I was looking for some data for population datasets, and during the googling process I found this post on the BBC Blogs website by Mark Easton with this lead in paragraph:
"On an average day in Britain, two or three people will be murdered. The UK currently has a homicide rate equivalent to the mid-Victorian period.It has some interesting observations and some visualizations and some links to "Centre for Crime & Justice Studies" which I have made a note @todo to go and mine for some data and reportage at a future point.
The prevalence of murder seems a reasonable proxy for the health or sickness of a society and this deteriorating picture of our islands perhaps tells us something about the profound problems of social cohesion."
However I noticed this chart, which pops to a larger version, which shows the crude currently homicide count apparently almost exactly correlated to the homicide rate. (chart/data/discussion is for England & Wales)
Show the BBC chart
Given that its generally understood that the population of England and Wales has increased over the time period of the chart, and that more recently the population has grown at an increased rate, I would have expected that the rate trend would be slightly less than the crude trend and that pattern increasing along the positive X axis.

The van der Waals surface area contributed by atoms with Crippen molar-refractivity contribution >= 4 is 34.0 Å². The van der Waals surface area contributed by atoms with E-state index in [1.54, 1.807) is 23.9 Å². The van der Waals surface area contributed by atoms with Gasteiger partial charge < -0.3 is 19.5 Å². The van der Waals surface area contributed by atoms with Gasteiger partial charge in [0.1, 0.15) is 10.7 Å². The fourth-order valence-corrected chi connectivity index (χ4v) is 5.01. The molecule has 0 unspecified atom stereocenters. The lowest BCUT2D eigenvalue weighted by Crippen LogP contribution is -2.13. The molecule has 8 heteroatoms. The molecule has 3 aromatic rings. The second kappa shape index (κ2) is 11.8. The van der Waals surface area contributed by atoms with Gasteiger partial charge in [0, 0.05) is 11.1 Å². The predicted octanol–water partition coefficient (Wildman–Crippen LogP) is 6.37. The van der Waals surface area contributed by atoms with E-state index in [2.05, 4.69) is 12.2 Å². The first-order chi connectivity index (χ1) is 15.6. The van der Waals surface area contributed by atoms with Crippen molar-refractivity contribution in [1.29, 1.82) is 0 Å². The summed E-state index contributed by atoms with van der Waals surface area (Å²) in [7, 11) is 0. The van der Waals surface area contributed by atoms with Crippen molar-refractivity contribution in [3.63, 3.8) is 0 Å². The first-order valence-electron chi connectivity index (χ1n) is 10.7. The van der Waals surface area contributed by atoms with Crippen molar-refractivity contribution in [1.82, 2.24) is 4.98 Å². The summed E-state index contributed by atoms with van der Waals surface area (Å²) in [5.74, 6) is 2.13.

However it almost exactly matches within reasonably expectations of plotting accuracy, point for point (or bar for point) as what would be expected if (god forbid!) the BBC (or CFC&JS) had made a mistake.
Obviously if the population multiplier change is of a much lower magnitude than the crude homicide rate change, then that chart is exactly as would be expected.
So I thought it would be worth trying to recreate the chart from the dataset in order to test whether this is a an artefact of the chart decisions, or whether the crude changes are the dominant factor over the population denominator in the rate, like the chart indicates.
So a starting point was to use the ONS data to generate the crude population estimates covering the time-series for the homicide data. This fucking chart actually took me about 3 hours to draw. Fucking R. Fuckity fuck. ;-)
So Mark Eastons blog post was published in 2008, but the chart covers 1967 though to 2002, the figures appear to come from the dataset used in the Supplementary report for the statistical report linked in the references, though I have cited the 2010/11 version, presumably?? they have the subset of the same set.
So using R, I overlaid a line plot on a bar chat, treating each row as a bar. This appears to be a simplification as the bin start and dates appear to change slightly during the collections. Any way my first pass is pretty close;
Homicides, Firearm Offences and Intimate Violence
2010/11: Supplementary Volume 2 to Crime in England and Wales 2010/11
Kevin Smith (Ed.), Sarah Osborne, Ivy Lau and Andrew Britton